WAPITI, Wyo. — Sleeping Giant ski area has lived up to its name recently, lying dormant for winter after winter.
But as a small army of volunteers and newly hired workers finished preparations for today’s grand reopening, a few dozen early birds took to the slopes on Friday for the first day of paid public skiing in years.
“I grew up here, so it’s great to be back skiing here again,” said Rebecca Abarr, 35, who was following her son, Hadley, 6.
Hadley was barely old enough to walk when Sleeping Giant closed in spring 2004. But he was skiing with ease Friday as he glided past some of the many Cody High School students and others who were on hand to help put staffers and equipment through an early test run.
“I can go pretty fast, but I’m not allowed to crash into things to stop,” he said.
“He doesn’t like to slow down,” Abarr said.
First opened in the late 1930s, Sleeping Giant was for decades a favorite family spot for skiers of all abilities. But a run of dry winters, a substantial maintenance backlog and rising operating costs closed the ski hill, a fate shared in recent years by many other small community ski hills.
A nonprofit group led by Cody oil and gas executive Jim Nielson has worked since 2007 to reopen the ski hill, making more than $3.4 million in repairs, upgrades and expansions, including extending ski runs, clearing trees and installing a new bridge and triple-chair lift.
“I’ve been waiting for this since 2005,” said Julie Lyons, a recreation specialist with the National Forest Service, who transferred to Wyoming four years ago from the Sequoia National Forest.
Sleeping Giant sits in the Shoshone National Forest, near the eastern boundary of Yellowstone National Park, and operates under a special-use permit from the Forest Service.
“I’m just out here checking to make sure everything is looking good, and it definitely is,” Lyons said.
She said small ski areas like Sleeping Giant rely heavily on local skiers, since they typically are not destinations for vacationers.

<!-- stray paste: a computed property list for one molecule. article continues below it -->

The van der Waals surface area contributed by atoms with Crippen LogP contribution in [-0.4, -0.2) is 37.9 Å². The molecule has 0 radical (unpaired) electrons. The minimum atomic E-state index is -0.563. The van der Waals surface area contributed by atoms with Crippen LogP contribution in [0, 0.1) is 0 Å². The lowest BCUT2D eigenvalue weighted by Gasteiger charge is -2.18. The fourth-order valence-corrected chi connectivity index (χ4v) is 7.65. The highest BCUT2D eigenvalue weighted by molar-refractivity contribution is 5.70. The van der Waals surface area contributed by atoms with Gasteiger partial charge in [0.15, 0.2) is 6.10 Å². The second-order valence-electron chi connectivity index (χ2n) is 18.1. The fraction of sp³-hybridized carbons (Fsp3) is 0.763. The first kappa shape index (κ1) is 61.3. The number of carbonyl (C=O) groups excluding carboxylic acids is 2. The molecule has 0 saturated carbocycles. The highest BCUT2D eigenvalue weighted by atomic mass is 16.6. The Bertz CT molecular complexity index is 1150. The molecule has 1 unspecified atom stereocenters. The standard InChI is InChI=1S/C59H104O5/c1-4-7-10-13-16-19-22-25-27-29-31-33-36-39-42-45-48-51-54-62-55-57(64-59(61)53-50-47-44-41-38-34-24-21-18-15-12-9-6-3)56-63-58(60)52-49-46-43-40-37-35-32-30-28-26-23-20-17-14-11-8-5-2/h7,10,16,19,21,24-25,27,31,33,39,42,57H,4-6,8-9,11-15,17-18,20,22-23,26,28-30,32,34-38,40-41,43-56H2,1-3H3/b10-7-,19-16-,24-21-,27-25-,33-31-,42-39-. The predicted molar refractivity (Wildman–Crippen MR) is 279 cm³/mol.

“Community support means a lot, and I think they have that here, especially now that there has been a lot of effort by a lot of people” to rehabilitate the ski area, Lyons said.
Volunteers have worked countless hours on the project, and local private donors have given about $900,000 to the cause. State and county funds totaling more than $588,000 have helped pay for snow-making gear and other improvements.
“It’s a small area, but it’s really got fantastic terrain. There’s a really good mix of beginning and advanced runs,” said ski instructor Jasen Hansen, 27.
Hansen, a lifelong skier, said he was surprised to see so many snowboarders on opening day.
Jordan Blaylock, 18, a Cody High School student, was among dozens of snowboarders who were testing the slopes.
“I skied here a long time ago when it was open before, but now they have a lot more new stuff, and it’s a lot nicer than it used to be.” he said.
Blaylock said he wanted to try out the terrain park — a special area set up for snowboarders that is new this season — but it was closed due to lack of snow.
Complications in permitting and operating new equipment has meant a late start to snow-making, forcing a reliance on scant natural snow. A new triple-chair lift is still awaiting final certification.
Alex Housel, 17, said she preferred the snow this year at Red Lodge, where she and others on the Cody High School ski team practice and compete.
“We practice there because that’s where our races are, so we know the course,” she said. “But this is a lot closer to come for a quick ski trip.”
Andy Quick, area manager for Sleeping Giant, has long had a special fondness for the ski hill, and has even hiked to the top of its slopes in recent years when lifts were closed, just to enjoy a run down the hill in splendid isolation.
“You definitely earn your turns doing it that way,” he said.
“But it’s great to see paying customers back on the slopes. It’s an outstanding thing,” he said.